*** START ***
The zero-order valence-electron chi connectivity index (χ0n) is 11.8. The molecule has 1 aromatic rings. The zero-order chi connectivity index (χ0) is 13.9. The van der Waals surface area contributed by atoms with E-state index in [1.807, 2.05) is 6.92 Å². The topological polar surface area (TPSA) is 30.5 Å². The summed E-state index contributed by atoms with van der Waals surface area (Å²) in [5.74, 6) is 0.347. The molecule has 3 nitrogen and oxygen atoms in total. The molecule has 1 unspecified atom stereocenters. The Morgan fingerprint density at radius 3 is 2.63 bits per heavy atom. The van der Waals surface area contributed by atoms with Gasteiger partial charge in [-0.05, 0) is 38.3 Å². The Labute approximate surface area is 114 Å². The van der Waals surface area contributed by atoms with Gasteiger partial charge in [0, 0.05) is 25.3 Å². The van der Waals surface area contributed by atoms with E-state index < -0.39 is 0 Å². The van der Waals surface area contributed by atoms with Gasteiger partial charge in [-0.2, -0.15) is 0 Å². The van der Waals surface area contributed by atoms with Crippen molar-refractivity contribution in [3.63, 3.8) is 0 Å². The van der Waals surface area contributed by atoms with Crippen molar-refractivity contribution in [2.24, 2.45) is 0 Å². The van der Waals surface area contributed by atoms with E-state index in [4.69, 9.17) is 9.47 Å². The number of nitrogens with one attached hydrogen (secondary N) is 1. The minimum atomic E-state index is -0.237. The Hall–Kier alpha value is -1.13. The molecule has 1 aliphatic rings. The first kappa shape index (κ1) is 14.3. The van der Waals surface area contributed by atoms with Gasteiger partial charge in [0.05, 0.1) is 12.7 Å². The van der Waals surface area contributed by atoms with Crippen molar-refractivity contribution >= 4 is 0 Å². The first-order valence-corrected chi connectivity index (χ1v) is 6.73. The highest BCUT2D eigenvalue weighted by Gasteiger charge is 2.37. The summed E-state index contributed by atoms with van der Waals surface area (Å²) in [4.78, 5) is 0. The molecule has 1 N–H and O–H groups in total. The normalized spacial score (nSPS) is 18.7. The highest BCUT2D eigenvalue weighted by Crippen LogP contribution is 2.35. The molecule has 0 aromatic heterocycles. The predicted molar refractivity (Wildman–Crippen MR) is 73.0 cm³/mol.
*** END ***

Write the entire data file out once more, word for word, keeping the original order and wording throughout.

The zero-order valence-electron chi connectivity index (χ0n) is 11.8. The molecule has 1 aromatic rings. The zero-order chi connectivity index (χ0) is 13.9. The van der Waals surface area contributed by atoms with E-state index in [1.807, 2.05) is 6.92 Å². The topological polar surface area (TPSA) is 30.5 Å². The summed E-state index contributed by atoms with van der Waals surface area (Å²) in [5.74, 6) is 0.347. The molecule has 3 nitrogen and oxygen atoms in total. The molecule has 1 unspecified atom stereocenters. The Morgan fingerprint density at radius 3 is 2.63 bits per heavy atom. The van der Waals surface area contributed by atoms with Gasteiger partial charge in [-0.05, 0) is 38.3 Å². The Labute approximate surface area is 114 Å². The van der Waals surface area contributed by atoms with Gasteiger partial charge in [0, 0.05) is 25.3 Å². The van der Waals surface area contributed by atoms with E-state index < -0.39 is 0 Å². The van der Waals surface area contributed by atoms with Gasteiger partial charge in [-0.2, -0.15) is 0 Å². The van der Waals surface area contributed by atoms with Crippen molar-refractivity contribution in [3.63, 3.8) is 0 Å². The van der Waals surface area contributed by atoms with Crippen molar-refractivity contribution in [2.24, 2.45) is 0 Å². The van der Waals surface area contributed by atoms with E-state index in [4.69, 9.17) is 9.47 Å². The number of nitrogens with one attached hydrogen (secondary N) is 1. The minimum atomic E-state index is -0.237. The Hall–Kier alpha value is -1.13. The molecule has 1 aliphatic rings. The first kappa shape index (κ1) is 14.3. The van der Waals surface area contributed by atoms with Gasteiger partial charge in [0.05, 0.1) is 12.7 Å². The van der Waals surface area contributed by atoms with Crippen molar-refractivity contribution >= 4 is 0 Å². The first-order valence-corrected chi connectivity index (χ1v) is 6.73. The highest BCUT2D eigenvalue weighted by Gasteiger charge is 2.37. The summed E-state index contributed by atoms with van der Waals surface area (Å²) in [4.78, 5) is 0. The molecule has 1 N–H and O–H groups in total. The normalized spacial score (nSPS) is 18.7. The highest BCUT2D eigenvalue weighted by Crippen LogP contribution is 2.35. The molecule has 0 aromatic heterocycles. The predicted molar refractivity (Wildman–Crippen MR) is 73.0 cm³/mol.